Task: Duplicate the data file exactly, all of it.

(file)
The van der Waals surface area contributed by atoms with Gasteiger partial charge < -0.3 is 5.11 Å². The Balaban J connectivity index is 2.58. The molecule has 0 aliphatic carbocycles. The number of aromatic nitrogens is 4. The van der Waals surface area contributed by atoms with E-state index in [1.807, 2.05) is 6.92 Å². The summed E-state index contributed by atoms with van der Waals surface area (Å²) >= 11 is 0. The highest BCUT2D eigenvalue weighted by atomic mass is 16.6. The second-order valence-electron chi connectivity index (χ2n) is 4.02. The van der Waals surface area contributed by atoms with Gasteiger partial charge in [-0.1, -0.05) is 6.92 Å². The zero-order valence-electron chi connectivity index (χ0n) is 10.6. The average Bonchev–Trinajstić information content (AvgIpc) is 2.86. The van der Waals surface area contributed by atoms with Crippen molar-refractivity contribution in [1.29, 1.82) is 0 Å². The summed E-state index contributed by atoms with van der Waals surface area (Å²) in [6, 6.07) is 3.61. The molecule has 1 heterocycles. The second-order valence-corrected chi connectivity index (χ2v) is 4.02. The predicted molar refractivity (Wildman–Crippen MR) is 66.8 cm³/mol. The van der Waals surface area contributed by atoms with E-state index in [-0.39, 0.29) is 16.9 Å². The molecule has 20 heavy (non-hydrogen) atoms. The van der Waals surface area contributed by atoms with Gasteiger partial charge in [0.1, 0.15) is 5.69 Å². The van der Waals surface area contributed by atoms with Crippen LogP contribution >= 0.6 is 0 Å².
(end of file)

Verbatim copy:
The van der Waals surface area contributed by atoms with Gasteiger partial charge < -0.3 is 5.11 Å². The Balaban J connectivity index is 2.58. The molecule has 0 aliphatic carbocycles. The number of aromatic nitrogens is 4. The van der Waals surface area contributed by atoms with E-state index in [1.807, 2.05) is 6.92 Å². The summed E-state index contributed by atoms with van der Waals surface area (Å²) >= 11 is 0. The highest BCUT2D eigenvalue weighted by atomic mass is 16.6. The second-order valence-electron chi connectivity index (χ2n) is 4.02. The van der Waals surface area contributed by atoms with Gasteiger partial charge in [-0.1, -0.05) is 6.92 Å². The zero-order valence-electron chi connectivity index (χ0n) is 10.6. The average Bonchev–Trinajstić information content (AvgIpc) is 2.86. The van der Waals surface area contributed by atoms with Crippen molar-refractivity contribution in [1.29, 1.82) is 0 Å². The summed E-state index contributed by atoms with van der Waals surface area (Å²) in [6, 6.07) is 3.61. The molecule has 1 heterocycles. The second-order valence-corrected chi connectivity index (χ2v) is 4.02. The predicted molar refractivity (Wildman–Crippen MR) is 66.8 cm³/mol. The van der Waals surface area contributed by atoms with E-state index in [-0.39, 0.29) is 16.9 Å². The molecule has 20 heavy (non-hydrogen) atoms. The van der Waals surface area contributed by atoms with Gasteiger partial charge in [0.1, 0.15) is 5.69 Å². The van der Waals surface area contributed by atoms with Crippen LogP contribution >= 0.6 is 0 Å².